Ms. Eylicio-Montoya was charged with possession with intent to distribute less than fifty kilograms of marijuana in violation of 21 U.S.C. Sec. 841(a)(1) and (b)(1)(D). She filed a motion to suppress the marijuana discovered in the burlap bags, arguing that the stop of the Dodge was not supported by reasonable suspicion and that her subsequent arrest was not supported by probable cause. Rec. vol. I, doc. 11. The district court granted the motion, and the government appealed.

This Court vacated the district court's order and remanded the case for further proceedings. See Eylicio-Montoya, 18 F.3d at 851. We first held that, assuming that the district court did not disbelieve the uncontradicted testimony of Agent Vogrinec, the circumstances known to customs agents established the reasonable suspicion of wrongdoing necessary to support the initial stop of the Dodge and the pickup. We noted that "a brief investigative stop only requires 'some objective manifestation that the person stopped is ... engaged in criminal activity.' " Id. at 848 (quoting United States v. Cortez, 449 U.S. 411, 417, 101 S.Ct. 690, 695, 66 L.Ed.2d 621 (1981)).

However, as to the reasonableness of Ms. Eylicio-Montoya's arrest under the Fourth Amendment, we found the record insufficient to make a final determination. We concluded that the evidence obtained by customs agents prior to the stop "quite clearly [fell] short of probable cause for an arrest." Id. at 849. "However," we said, "the espial of the burlap bags prior to the arrest, in addition to the facts constituting reasonable suspicion for the stop, would rise to the level of probable cause necessary to render the arrest proper." Id. We therefore directed the district court to determine when Agent Vogrinec saw the burlap bags. We stated that if Agent Vogrinec saw the burlap bags before ordering the occupants out of the vehicles, then there was probable cause for the arrest and the district court should deny Ms. Eylicio-Montoya's motion to suppress. On the other hand, we said, if Agent Vogrinec ordered the occupants out of the vehicles before he saw the burlap bags, "then there was no probable cause for that arrest and there may be grounds for suppressing the evidence on the basis that it was the fruit of that arrest." Id.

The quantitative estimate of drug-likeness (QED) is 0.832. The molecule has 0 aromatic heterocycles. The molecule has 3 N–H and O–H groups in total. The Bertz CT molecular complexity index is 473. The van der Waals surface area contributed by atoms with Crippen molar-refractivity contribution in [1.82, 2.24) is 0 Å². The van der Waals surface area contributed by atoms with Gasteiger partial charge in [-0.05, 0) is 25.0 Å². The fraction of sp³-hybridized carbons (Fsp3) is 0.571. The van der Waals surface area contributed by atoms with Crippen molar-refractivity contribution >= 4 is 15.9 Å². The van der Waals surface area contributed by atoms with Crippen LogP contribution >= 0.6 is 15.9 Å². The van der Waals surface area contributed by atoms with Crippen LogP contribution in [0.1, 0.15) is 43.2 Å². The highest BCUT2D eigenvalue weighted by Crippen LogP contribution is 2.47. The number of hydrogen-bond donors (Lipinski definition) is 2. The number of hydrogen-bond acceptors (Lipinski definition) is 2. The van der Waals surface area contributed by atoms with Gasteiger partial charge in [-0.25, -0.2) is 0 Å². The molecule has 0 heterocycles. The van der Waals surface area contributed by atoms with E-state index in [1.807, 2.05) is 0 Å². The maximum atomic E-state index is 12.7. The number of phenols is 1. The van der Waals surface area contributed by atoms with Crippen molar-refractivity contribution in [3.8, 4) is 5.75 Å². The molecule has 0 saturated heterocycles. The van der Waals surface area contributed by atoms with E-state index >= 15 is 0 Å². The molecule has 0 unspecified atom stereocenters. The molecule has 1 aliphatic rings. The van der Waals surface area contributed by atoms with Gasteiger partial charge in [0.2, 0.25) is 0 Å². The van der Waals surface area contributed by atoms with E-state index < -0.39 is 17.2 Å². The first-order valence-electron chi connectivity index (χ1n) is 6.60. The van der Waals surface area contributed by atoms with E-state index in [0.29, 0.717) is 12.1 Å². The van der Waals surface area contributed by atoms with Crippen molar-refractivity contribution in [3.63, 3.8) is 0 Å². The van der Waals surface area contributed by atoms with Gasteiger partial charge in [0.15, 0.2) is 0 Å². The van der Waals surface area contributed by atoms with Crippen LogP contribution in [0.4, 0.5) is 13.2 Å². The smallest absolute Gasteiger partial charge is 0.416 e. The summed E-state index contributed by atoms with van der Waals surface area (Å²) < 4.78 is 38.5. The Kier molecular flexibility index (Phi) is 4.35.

We also directed the district court to consider whether Ms. Eylicio-Montoya had standing to challenge the search of the Dodge. Observing that a passenger normally lacks standing to challenge the search of a car in which she claims neither a property nor a possessory interest, our panel opinion stated that Ms. Eylicio-Montoya could establish standing by "demonstrating some relationship to the vehicle sufficient to establish her lawful possession or control thereof." Id. at 851.

On remand, Ms. Eylicio-Montoya offered testimony from her son Joe Eylicio. He stated that he had borrowed the Dodge from his father and that he had loaned it to Ms. Eylicio-Montoya to get it serviced. He added that when he borrowed the car there were no burlap bags in the back and that he first noticed the bags when the agents made the stop.